Thursday, January 20, 2011

Space Eating

With 3 teams left in the tournament who run the 3-4 defense, there have been some interesting stories written recently highlighting how things are done in the popular scheme that is experiencing a resurgence around the NFL. As Wade Phillips leaves to try to convert Houston's 4-3 into his version of the 3-4 and as Rob Ryan arrives to install his version of it, I thought it was relevant to check out a few of these stories to help pound home what has bothered me about the Dallas personnel.

They just don't seem big enough along the defensive line. With Jay Ratliff on the nose, the Cowboys have one of the smallest 3-4 NT's in all of football. Let's compare them with the 3 3-4 lines left in the playoffs (we are bound to go by their listed weights, although nothing is less reliable than that). We will list the lines from left to right according to their depth charts. The middle man is the Nose Tackle in each spot:

    Green Bay: Pickett (340), Raji (337), Jenkins (305): Total - 982
    Pittsburgh: Hood (300), Hampton (325), Keisel (285): Total - 910
    New York: Ellis (290), Pouha (325), Devito (305): Total - 920
    Dallas: Olshansky (315), Ratliff (303), Bowen (306): Total - 924

The Milwaukee Journal is actually featuring this very topic this morning as they ponder the reasons for the Packers' defensive success. Many believe it is all Charles Woodson and Clay Matthews. But the truth is that they are free to fly around the ball because BJ Raji and Ryan Pickett occupy a lot of the opposition's blockers.

As you can see, DE's in the 3-4 are all about Ratliff's size. But, the nose tackles are considerably heavier. In fact, if you add in Vince Wilfork (325) and Haloti Ngata (350) or the recently eliminated 3-4 defenses, you can see that they all have "listed" weights way more than Ratliff could ever approach.

And why is this important? They all seem to believe in "2-gap" NT technique - occupy the gap on either side of the center based on reads from the snap of the ball and then just take up space and not give ground. Tim Layden (I reference him again) wrote a great story on NT in the Jan 10, 2011 edition of Sports Illustrated :

Their goal is not necessarily to defeat opponents but to occupy them; not to chase down ballcarriers but to fill space that might otherwise be exploited by them; not to make plays but to absorb punishment so that teammates can make plays.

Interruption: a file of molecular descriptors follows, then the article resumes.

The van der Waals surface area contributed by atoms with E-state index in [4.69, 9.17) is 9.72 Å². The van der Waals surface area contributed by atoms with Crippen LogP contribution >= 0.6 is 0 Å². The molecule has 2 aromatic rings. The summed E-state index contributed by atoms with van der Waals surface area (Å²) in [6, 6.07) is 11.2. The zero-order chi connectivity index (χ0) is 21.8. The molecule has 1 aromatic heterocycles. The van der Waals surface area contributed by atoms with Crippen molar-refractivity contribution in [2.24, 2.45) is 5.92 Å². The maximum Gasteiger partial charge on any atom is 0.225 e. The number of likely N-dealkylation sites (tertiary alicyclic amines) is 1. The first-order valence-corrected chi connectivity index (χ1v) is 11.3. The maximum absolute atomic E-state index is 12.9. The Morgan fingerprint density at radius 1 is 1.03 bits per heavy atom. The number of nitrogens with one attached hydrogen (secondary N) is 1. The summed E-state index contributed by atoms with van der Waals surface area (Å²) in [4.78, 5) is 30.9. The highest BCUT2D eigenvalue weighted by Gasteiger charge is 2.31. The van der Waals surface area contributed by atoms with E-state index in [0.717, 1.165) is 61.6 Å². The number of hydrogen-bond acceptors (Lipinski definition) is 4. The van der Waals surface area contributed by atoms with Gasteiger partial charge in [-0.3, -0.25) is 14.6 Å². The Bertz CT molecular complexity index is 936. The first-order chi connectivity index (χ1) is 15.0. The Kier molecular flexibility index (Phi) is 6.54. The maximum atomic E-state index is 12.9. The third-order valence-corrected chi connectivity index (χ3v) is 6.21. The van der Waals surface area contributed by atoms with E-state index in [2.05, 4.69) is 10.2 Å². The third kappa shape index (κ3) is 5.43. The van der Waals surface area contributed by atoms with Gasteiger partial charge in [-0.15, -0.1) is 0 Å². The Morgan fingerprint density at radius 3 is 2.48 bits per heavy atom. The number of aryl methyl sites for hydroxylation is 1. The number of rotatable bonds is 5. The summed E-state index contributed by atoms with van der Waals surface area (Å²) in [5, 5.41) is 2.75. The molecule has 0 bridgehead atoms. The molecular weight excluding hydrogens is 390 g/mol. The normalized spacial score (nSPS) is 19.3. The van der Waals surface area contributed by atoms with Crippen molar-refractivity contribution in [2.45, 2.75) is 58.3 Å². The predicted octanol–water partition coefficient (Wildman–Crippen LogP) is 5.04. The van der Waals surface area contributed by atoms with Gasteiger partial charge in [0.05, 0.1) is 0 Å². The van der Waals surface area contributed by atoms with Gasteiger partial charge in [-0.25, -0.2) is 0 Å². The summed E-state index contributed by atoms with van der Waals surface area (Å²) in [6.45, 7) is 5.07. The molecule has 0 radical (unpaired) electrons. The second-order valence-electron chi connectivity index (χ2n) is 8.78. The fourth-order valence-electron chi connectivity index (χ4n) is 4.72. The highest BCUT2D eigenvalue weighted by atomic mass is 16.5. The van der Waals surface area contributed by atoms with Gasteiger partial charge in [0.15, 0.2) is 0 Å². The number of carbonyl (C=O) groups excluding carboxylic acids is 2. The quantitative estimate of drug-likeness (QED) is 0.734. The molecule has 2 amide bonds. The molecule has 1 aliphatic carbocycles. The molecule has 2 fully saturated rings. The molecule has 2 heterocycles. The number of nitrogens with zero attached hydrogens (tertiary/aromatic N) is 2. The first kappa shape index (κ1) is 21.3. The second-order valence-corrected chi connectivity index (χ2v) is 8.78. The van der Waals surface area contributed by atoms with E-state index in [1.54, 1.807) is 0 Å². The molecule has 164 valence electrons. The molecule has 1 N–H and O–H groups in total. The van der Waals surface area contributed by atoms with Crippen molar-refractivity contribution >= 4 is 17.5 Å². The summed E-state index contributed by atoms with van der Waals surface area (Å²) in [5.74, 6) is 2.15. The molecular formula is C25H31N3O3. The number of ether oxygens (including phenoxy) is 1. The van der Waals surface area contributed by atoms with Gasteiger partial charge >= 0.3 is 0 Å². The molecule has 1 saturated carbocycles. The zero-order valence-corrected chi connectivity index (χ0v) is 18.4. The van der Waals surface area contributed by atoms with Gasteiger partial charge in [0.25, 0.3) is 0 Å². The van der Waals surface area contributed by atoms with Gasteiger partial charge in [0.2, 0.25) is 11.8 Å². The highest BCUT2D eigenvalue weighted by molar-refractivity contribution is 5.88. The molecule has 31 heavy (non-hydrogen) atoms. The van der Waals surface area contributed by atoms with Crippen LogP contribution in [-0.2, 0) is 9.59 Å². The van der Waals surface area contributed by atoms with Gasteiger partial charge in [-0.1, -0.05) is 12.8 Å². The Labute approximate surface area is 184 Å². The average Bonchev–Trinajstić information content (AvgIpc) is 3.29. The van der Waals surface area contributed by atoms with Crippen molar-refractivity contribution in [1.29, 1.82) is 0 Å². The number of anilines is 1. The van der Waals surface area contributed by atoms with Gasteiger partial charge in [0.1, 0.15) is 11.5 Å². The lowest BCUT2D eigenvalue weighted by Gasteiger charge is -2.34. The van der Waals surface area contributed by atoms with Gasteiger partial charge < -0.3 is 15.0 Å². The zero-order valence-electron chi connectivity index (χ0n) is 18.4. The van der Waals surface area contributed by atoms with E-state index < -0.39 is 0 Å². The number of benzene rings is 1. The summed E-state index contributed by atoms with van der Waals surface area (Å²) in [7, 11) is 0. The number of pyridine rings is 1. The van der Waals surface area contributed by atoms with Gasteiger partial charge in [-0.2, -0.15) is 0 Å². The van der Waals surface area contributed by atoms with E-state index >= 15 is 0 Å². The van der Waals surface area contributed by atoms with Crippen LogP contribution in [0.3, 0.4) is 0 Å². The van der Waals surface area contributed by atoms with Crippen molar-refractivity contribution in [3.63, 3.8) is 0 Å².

Read more:

Ratliff, I have always preferred as a DE in the 3-4. I think he is great at beating guys in pass rush, but in traditional run downs, I think he is adequate, but not quite the ideal size. What he accomplishes because of quickness and will power, I think gets worn down over the course of a season, and then over the course of his career. Wouldn't it makes sense to preserve his special traits by targeting major space eaters in the offseason?

I talked with Sam Monson of and he did defend the idea of leaving Ratliff alone: "The thing about Ratliff is that he isn't a traditional 2-gap NT. He's a 1-gap player who is best shooting gaps and blowing plays up in the backfield. But he's shown in the past ('09 especially) that he can be a force from NT doing just that. This year wasn't a good season for him, especially vs the run, but we wouldn't write him off as a NT based just on 2010".

Understand, I am not saying just find fat guys. What makes Hampton, Raji, and Ngata special is their quickness and athleticism for someone that size.

Back to Layden's piece:

"[General managers] realized it was easier to find linebackers than defensive linemen," says Mudd. And while football innovation is fickle—over the last quarter century the 3--4 and 4--3 fronts have traded dominance—the space-eating position for which Rowe (probably) was the prototype has endured. Consider: Hampton, Vince Wilfork (Patriots) and B.J. Raji (Packers) are old-school 3--4 nosetackles (although Wilfork has occasionally played on the end this year). Haloti Ngata of the Ravens is a 350-pound 3--4 tackle. Remi Ayodele (Saints) is a 4--3 tackle. Each has a variety of skills built on a common foundation: They are difficult to push backward, and they will mess up a running game.